Elysium is worth the trip

10 Aug


Elysium is Neill Blomkamp’s follow-up film to his sleeper hit District 9. Set in the year 2154, the wealthy live on a man-made space station called Elysium while the rest of humanity is stuck on Earth working and dying for crumbs. Max (Matt Damon) agrees to sabotage Elysium, but the Secretary Defense Delacourt (Jodie Foster), and her key enforcer Kruger (Sharlto Colpey) stand in his way.

Blomkamp’s story can heavy-handed at times because this is non-fiction. The technology and special effects only enhance his metaphors about class, immigration, health care, and the environment. There is a balance, but your politics will impact your perspective and enjoyment of the film. Like District 9 it is difficult to separate the message from the entertainment. For the cast, Damon fits right in while Foster appears lost in space, however her executioner arm, Colpey is menacingly good. I look forward to Blomkamp’s next project. Despite its minor flaws and Jodie Foster, Elysium is still worth the trip.


Adam’s Grade: B

Chuck’s Grade: B-

World War Z adapts to the zombie genre

31 Jul


World War Z wastes no time. The exposition is about five minutes, and then all hell breaks loose as Gerry (Brad Pitt) and his family find themselves in middle of mass hysteria and death as the infected run wild through the city. Gerry is a former UN investigator that is forced into tracking the origin of the virus with a small team. Most good zombie films have been attached to some social/cultural/political metaphors to describe the contemporary condition. There are hints of all of these ingredients in the film, but rabid consumption and depression from lack of stimulus resonated the most with me. I am not a zombie fan and I have not read Max Brooks’ novel, but I will pick up the book and I look forward to the seeing a sequel. It is a serious story that equals 28 Days Later, but like its predecessor finding a suitable ending that will satisfy everyone is its biggest shortcoming.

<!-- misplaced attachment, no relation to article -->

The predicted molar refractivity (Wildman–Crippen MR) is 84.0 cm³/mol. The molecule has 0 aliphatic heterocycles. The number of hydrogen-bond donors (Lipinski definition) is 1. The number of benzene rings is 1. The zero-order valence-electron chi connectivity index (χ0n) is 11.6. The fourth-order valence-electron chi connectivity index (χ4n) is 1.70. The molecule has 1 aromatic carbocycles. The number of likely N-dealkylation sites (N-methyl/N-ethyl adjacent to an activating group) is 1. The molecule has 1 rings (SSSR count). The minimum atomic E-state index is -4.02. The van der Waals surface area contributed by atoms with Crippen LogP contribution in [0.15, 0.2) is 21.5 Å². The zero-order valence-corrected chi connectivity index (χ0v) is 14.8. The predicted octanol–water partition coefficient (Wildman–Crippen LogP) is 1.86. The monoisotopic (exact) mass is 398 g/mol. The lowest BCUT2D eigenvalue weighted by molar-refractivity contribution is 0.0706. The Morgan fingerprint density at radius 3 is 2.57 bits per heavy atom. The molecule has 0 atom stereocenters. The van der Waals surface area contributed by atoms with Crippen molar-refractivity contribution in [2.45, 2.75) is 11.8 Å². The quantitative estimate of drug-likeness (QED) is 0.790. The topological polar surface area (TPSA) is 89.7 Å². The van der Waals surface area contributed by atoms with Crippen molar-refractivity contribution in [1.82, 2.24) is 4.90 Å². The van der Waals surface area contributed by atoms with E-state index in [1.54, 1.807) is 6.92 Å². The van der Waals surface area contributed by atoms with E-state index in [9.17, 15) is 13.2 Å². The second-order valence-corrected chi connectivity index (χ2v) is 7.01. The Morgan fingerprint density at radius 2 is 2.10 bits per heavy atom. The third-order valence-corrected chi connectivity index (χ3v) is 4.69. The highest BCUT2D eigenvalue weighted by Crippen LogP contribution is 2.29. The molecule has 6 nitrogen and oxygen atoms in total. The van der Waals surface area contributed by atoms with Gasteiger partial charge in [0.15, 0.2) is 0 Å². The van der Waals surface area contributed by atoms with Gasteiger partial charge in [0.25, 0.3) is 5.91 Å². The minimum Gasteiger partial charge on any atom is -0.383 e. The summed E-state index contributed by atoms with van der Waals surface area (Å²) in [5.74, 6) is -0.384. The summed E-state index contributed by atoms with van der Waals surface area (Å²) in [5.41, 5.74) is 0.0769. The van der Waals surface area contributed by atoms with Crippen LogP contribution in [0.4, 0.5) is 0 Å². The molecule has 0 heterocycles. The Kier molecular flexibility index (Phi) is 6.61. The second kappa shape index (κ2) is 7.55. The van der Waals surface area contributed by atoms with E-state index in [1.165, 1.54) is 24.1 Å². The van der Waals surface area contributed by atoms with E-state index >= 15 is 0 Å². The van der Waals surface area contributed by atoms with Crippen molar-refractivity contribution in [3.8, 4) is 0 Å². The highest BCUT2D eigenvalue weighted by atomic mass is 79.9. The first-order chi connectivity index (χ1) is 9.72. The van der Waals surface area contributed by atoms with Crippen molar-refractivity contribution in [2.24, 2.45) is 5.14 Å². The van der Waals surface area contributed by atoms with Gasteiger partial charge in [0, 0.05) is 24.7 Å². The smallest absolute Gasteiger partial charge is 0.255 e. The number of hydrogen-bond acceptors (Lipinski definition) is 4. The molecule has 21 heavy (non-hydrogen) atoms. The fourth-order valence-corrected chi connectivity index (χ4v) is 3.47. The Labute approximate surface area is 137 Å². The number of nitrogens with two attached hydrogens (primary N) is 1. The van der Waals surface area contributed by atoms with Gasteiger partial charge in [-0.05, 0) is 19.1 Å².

Chuck’s Grade: B+